Family / Life / Spirituality & religion

On Becoming a Queer Kibbutznik

When my family and I decided to move to Hannaton more than three years ago, we assumed, perhaps naively, that becoming kibbutz members would be a straightforward process. We drank from the Kool-Aid that described Hannaton as a progressive, egalitarian religious community, a description that fit(s) us to a tee.  My husband, Daniel, and I are committed, practicing, egalitarian Jews, and became active members of the community the minute we moved in. Daniel created weekly Sabbath programming for the children in the community. I, a rabbinical student, participated generously in synagogue and ritual life. We both regularly attended extra-curricular meetings and communal meals and events. Our family began hosting a weekly “movie night” at our place for all of the local kids so that our own children could make new friends and feel part of their new home. We relished being part of a kibbutz community that was actively rebranding and rebuilding itself in the wake of past financial and communal challenges. Everything seemed reasonably peachy.

Until it wasn’t.

We soon noticed that we were being scrutinized and judged more, and more unfavorably, than other families.  Other seemingly similarly situated families whose applications proceeded more quickly than ours and without much fuss at all.  We heard through scuttlebutt that some among the powers-that-be were hostile to the idea of a queer family moving in, lest the place acquire a certain “reputation.” Others were concerned that because one of our son’s has autism, his special needs might sometime, somehow bankrupt the kibbutz. When we started advocating for ourselves and our son by dispelling misinformation and confronting prejudice, it only added fuel to the fire. On top of everything else, we were now pushy, argumentative, anti-authoritarian New Yorkers who couldn’t work quietly, politely and reverently within the system (a cultural irony given the general reputation Israelis have for being blunt and aggressive).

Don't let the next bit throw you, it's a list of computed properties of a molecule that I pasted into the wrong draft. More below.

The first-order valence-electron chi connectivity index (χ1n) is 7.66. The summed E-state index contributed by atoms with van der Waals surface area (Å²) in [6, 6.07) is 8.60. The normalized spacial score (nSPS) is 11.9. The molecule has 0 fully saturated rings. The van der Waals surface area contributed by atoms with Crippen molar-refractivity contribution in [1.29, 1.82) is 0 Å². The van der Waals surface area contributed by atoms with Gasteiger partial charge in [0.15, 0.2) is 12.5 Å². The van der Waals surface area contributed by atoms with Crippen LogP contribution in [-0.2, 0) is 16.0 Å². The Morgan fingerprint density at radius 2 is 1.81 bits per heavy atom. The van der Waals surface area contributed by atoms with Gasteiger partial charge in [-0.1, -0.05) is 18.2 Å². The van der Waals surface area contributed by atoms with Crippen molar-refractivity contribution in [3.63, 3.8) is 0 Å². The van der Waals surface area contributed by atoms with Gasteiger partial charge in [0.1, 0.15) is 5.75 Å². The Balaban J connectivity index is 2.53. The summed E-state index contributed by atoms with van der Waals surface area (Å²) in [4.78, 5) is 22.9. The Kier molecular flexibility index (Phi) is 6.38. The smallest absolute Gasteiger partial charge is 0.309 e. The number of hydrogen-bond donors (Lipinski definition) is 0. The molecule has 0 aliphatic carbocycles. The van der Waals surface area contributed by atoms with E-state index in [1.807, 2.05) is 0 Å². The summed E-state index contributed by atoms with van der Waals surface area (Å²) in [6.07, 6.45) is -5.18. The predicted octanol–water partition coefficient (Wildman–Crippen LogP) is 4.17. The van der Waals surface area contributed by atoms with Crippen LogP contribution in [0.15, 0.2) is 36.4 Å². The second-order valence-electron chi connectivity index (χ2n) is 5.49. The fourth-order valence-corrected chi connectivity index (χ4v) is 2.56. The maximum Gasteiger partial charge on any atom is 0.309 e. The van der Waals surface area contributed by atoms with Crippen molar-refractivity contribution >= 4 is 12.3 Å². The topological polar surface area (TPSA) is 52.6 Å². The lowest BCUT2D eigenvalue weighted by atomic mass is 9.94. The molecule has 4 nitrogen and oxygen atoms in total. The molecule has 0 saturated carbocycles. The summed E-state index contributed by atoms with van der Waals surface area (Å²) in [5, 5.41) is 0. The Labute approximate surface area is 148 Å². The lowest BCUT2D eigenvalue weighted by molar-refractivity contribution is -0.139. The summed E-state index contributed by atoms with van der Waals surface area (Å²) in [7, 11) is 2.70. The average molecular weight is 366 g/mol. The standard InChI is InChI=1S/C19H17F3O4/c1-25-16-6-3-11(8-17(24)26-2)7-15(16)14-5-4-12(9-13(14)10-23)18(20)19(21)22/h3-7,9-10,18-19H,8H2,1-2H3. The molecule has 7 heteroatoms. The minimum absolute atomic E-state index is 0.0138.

To make a long story short: Within less than a month of our lawyers sending a letter to the powers-that-be pointing out the legal errors of their ways, and with ongoing behind-the-scenes advocacy and support from loving friends and allies in the community, our application proceeded to a vote, and we were officially accepted as kibbutz members. Truth be told, I licked my wounds for a long while afterwards – in part because I have chosen to live in a tight-knit community where one sees almost everyone on a regular basis, including those who preferred that we not move here in the first place. In part also because I am often astonished by discrimination. I identify whole-heartedly with the semi-rhetorical question of African American folklorist Zora Neale Hurston: “How can any deny themselves the pleasure of my company? It is beyond me.”

Overall and over time, the cultural and communal positives of living in Hannaton have outweighed the challenges of our early days here by leaps and bounds. Kibbutz life in the historic Jezreel Valley has a rich rhythm all its own. A rhythm that often tries, but rarely succeeds, to lull me into a sense of complacency.

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